ip addresses: 2
[ITERATIONS]
iterations: 200

With the given input above, cloud-resource-populator will generate the resources as specified in the [RESOURCES] section as the user ‘user-23′ under the account ‘ui-test-acct-23′. When viewed from Eucalyptus user console, it will look as below:

As soon as the resources are populated according to the specification, cloud-resource-populator will immediately send requests to the cloud to release all the allocated resources, which makes the console view look as below:

And, as you would have guessed, the process of populating and releasing of the resources is repeated for [ITERATIONS] times.

The most appealing feature of Euca Monkey is that it launches a webservice to render the progress of the stress-testing in real time.

The graph above is showing the input values of a few iterations of the resource population and tear-down process. When tracing the running instance line, which is in red, this graph is telling us that 20 instance were started on the first request, then those 20 instances were all terminated on the second mark, thus brought the count down to 0. And, 20 instances were started again, then terminated, and so on. Such operations were repeated 7 times on the graph above. And, also notice that there are 4 other resources being populated and released 7 times as well.

When the cloud is behaving nicely, the actual resources should be populated and released in match with the input values in the graph above, thus resulting in the output graph as below:

While the first graph shown above renders the input values to the tool cloud-resource-populator, this graph is showing the actual values reported by the cloud. The fact that these two graphs look the same means “Yay Cloud!!”

However, occasionally, during the development of Eucalyptus, you would see the graph like below on a rainy day in Santa Barbara:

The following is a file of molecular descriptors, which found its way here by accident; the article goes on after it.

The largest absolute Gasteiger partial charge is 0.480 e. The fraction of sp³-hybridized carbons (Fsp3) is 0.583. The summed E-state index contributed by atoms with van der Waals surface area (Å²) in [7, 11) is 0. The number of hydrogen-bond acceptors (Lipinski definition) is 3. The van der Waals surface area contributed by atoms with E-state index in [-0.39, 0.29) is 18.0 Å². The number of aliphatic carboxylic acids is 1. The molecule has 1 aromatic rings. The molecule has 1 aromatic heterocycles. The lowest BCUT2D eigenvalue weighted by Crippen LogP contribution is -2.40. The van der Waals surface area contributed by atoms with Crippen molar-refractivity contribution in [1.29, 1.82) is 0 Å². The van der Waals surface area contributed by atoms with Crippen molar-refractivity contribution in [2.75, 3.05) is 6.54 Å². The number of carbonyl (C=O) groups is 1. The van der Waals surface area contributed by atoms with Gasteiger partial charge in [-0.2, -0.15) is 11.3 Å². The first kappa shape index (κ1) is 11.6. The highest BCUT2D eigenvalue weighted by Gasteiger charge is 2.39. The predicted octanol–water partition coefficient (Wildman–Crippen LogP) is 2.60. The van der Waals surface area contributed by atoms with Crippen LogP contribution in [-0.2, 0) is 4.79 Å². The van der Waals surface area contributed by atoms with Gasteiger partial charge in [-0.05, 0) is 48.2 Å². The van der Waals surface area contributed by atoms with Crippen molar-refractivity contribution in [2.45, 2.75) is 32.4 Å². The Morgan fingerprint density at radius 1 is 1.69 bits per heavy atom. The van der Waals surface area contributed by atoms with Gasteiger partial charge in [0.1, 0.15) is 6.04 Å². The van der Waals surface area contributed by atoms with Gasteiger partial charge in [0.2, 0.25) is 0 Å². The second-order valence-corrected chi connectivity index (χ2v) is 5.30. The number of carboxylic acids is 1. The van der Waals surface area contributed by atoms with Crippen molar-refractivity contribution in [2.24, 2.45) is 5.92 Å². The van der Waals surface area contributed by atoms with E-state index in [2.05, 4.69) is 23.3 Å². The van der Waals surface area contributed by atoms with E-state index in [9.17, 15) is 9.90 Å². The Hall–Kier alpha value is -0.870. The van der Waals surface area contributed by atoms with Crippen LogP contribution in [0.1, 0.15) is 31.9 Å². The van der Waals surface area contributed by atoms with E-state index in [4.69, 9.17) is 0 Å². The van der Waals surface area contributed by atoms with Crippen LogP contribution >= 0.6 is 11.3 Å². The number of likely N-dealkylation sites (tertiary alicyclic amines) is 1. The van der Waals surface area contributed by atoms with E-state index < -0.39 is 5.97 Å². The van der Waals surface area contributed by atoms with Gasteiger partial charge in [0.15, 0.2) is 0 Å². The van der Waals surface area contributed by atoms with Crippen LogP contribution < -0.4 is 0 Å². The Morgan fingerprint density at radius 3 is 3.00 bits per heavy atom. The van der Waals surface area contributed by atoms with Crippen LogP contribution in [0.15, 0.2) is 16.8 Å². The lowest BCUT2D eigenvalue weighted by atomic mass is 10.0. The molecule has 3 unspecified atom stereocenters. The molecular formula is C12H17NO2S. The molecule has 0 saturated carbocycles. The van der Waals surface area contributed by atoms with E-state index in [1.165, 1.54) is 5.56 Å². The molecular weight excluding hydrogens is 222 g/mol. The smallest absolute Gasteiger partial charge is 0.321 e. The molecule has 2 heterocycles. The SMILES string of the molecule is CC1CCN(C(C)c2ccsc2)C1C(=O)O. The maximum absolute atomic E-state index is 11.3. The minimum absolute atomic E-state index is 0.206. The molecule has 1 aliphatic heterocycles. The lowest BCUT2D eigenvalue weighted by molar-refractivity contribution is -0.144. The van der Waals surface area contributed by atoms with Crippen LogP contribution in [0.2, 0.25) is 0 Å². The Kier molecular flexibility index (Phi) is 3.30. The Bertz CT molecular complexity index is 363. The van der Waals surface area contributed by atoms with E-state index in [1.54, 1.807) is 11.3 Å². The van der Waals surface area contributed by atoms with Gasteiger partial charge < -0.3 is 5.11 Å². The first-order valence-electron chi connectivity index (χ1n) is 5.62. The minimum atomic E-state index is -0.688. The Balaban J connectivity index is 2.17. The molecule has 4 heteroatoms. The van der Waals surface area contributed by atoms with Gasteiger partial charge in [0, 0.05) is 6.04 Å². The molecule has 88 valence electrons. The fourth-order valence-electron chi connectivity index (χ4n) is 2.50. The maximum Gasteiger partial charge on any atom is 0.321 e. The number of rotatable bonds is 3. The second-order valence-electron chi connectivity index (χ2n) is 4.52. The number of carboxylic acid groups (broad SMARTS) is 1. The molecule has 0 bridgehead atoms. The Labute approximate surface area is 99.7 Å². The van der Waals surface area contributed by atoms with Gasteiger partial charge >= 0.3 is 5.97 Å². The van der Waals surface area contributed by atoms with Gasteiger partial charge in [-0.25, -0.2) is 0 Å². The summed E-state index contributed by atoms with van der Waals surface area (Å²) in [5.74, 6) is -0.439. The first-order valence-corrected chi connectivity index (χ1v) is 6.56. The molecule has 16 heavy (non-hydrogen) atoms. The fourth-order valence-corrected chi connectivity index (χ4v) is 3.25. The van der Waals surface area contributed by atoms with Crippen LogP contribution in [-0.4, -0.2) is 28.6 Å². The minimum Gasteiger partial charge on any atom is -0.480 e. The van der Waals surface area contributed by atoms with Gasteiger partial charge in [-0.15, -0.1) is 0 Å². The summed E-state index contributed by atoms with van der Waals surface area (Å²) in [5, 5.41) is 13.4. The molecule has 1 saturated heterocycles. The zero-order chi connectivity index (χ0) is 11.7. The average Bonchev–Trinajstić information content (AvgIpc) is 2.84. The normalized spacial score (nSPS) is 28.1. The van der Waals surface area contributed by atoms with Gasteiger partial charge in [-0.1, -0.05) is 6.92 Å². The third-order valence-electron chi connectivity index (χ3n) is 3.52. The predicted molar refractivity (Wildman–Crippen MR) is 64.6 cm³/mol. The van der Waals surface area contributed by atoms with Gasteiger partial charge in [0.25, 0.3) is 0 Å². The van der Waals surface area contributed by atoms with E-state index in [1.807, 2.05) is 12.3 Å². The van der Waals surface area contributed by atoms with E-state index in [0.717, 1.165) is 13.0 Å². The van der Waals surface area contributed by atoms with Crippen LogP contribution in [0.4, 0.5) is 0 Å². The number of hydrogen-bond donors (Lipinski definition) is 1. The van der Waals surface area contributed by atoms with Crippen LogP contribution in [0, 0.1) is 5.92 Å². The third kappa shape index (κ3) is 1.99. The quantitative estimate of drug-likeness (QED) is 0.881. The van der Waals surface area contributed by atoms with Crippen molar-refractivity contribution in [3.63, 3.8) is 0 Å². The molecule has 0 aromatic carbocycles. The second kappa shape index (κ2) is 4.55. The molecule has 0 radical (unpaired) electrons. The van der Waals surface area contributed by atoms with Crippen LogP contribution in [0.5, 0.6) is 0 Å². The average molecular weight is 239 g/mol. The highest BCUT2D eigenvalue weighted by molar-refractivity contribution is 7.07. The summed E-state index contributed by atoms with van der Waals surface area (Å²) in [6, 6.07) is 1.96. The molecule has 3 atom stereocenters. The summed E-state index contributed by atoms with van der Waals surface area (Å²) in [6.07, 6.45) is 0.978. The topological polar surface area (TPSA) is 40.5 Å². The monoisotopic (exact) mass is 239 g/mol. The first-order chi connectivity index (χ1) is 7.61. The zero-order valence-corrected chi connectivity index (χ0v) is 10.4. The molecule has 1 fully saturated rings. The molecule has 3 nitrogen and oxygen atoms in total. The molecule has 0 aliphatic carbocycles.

The graph above reveals an interesting state of the cloud. Notice that the “running instance” line went from the “nice” behavior pattern to a flat line. It means that the cloud was able to launch and terminate 20 instances during the first phase, but somehow it got stuck to the state where it was not able to release instances, nor launch more instances, thus stuck with 18 running instances. But, notice that other resources were making the usual progress as before, except the security groups. It turned out what we were witnessing was the deadlock case in Eucalyptus Cluster Controller, which occurred around the 8th hour of the stress-testing. R.I.P CC. 😦

The purpose of stress-testing is to push the limit of the system to the point where malfunctions and faulty behaviors of the system can be observed. Such stress testing is crucial for the development of a distributed system like Eucalyptus; many unknowns and bugs are constantly introduced to the system as new features from various components are being integrated. Thus, having an easily deployable stress-testing tool with visualization support, such as Euca Monkey, yields tremendous benefits for the developers in an agile development environment since the tool aims to ensure the system’s stability and reliability throughout the rapid development cycle.

If you would like to take Euca Monkey for a spin, feel free to check out the GitHub link below. On a fresh Centos 6 machine or VM, it will take 10 simple steps to launch your own monkey.

https://github.com/eucalyptus/euca-monkey

Other Resources:

Eutester – https://github.com/eucalyptus/eutester

Boto – https://github.com/boto/boto

Eucalyptus QA – https://github.com/eucalyptus-qa

Open QA for Eucalyptus – https://github.com/eucalyptus/open-qa

OPEN QA for EUCALYPTUS

Open Source Software Project… What is it good for?

It’s free! It’s for the community! It’s the future of software! It’s better than closed! Everyone is doing it! It drives innovation! It’s the way of Steve Jobs (huh?)… And, it’s free!

I mean, seriously.

All I hear is nothing but the presuppositions on the greatness of open source — how it will greatly benefit you and your great organization.